Let me say publicly that DonBoy’s answer exudes a combination of intuitive genius and confidence that make me think DonBoy is going to do big things in his life. -- Steven D. Levitt (Freakonomics blog)
Tuesday, May 29, 2007
...or you'll have to pay the NFL, if they have their way.
Step 1: The NFL trademarks "Super Bowl".
Step 2: The NFL licenses out its trademark to just about any product category there is.
Step 3: To protect its licensees, the NFL polices all commercial uses of "Super Bowl". A sports bar can't advertise a Super Bowl special if they aren't a "Super Bowl" licensee.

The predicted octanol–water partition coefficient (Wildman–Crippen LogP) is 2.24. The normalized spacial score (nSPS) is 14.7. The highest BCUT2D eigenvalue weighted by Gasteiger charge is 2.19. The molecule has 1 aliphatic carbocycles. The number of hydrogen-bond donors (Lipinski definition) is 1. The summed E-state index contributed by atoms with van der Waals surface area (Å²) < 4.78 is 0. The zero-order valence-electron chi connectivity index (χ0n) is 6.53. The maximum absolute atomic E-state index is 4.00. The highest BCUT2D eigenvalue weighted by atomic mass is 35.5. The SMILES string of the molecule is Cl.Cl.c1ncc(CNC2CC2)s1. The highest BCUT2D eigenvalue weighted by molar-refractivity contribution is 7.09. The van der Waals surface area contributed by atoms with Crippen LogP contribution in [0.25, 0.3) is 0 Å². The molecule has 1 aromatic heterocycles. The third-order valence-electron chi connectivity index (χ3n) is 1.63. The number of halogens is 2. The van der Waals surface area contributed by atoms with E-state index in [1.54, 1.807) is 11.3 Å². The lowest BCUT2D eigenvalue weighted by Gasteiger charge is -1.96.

Step 4: Businesses, being fluent in the English language, begin advertising the parties/events they're hosting for the "big game", Sunday, February Whosis.
Step 5: Feb, 2006: The NFL attempts to trademark "The Big Game". ("Disclaimer NO CLAIM IS MADE TO THE EXCLUSIVE RIGHT TO USE "GAME" APART FROM THE MARK AS SHOWN")
Step 6: Now. The NFL gives up on that. Not because it's stupid, mind you, but because the Stanford/California game has been called that for over a century. They say they may re-file with language clarifying that they "only" claim a trademark on "The Big Game" as a synonym for the Super Bowl.
If Harvard and Yale get in on this, it's gonna be trouble.